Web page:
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With New Relic Data Plus, you’re now able to export your historical and real-time streaming telemetry data directly to external sources for your compliance and data analysis needs. Historical data and streaming data exports allow you to explore data more deeply across related entities, events, and anomalies within your tech stack. You can also upload results to your external analytics, AI, or machine learning tools to maximize the value of your New Relic data.

In this blog, you'll learn how to export your data and help you learn when to use historical exports or streaming exports. But first, a quick overview of Data Plus, which is a requirement to access the data export capabilities.

Data Plus: Empowering your data through powerful observability enhancements

New Relic Data Plus gives you even more powerful observability capabilities to enhance your security, scale, and performance, supercharging your observability practice. Features in Data Plus include data export, extended data retention, logs obfuscation, FedRAMP for enabled accounts, longer-running queries, and more. To learn more about Data Plus, explore our announcement blog.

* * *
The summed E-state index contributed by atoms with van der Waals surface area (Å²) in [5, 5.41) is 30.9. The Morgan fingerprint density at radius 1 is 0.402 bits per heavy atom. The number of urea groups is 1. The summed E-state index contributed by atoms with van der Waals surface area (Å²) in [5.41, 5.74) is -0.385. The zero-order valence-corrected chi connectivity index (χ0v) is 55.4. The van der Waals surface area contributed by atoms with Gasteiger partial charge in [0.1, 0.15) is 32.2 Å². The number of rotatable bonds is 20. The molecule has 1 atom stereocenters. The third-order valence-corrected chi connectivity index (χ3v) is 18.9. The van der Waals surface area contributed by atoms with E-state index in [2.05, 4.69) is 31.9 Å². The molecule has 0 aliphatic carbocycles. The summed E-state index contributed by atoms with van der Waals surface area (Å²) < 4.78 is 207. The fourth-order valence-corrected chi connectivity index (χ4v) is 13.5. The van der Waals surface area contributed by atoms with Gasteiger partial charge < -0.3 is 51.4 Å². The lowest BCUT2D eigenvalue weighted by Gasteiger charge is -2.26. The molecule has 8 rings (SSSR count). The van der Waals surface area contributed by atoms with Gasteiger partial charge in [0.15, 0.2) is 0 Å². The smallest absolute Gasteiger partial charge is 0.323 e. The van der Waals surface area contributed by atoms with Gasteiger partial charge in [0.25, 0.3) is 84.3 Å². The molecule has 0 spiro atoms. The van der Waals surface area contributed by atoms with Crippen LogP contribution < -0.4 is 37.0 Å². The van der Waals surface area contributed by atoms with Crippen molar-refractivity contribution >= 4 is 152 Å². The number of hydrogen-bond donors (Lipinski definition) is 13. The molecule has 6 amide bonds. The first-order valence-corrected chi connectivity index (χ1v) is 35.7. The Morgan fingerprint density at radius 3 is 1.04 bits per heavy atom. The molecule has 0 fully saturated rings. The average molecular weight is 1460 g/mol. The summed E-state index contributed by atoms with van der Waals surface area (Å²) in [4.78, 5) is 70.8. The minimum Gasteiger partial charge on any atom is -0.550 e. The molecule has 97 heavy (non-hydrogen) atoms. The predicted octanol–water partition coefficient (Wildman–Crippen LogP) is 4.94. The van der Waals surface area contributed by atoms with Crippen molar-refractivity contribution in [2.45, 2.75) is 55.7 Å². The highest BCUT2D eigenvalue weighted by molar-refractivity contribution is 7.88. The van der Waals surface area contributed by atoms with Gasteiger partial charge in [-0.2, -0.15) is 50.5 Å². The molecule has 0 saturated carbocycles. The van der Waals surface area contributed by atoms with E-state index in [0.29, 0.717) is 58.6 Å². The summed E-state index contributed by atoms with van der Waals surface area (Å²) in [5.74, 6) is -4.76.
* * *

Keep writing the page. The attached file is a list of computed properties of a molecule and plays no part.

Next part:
When to choose a historical or streaming data export

Historical data exports allow you to export data from more than 12 hours ago while streaming data exports allow you to export data from the last 12 hours. You can also use a streaming data export to continuously export data to another source.

Historical data export

A historical data export sends existing data past initial ingestion out of New Relic. This type of data export offers unlimited query durations and up to 200 million data point rows, overcoming the standard NRQL query limitations. You’ll build queries in NerdGraph with the querying data returned as a JSON file in an Amazon S3 bucket. The historical data export feature doesn't support querying live data or data from the preceding 12 hours. The time range must end at least 12 hours in the past.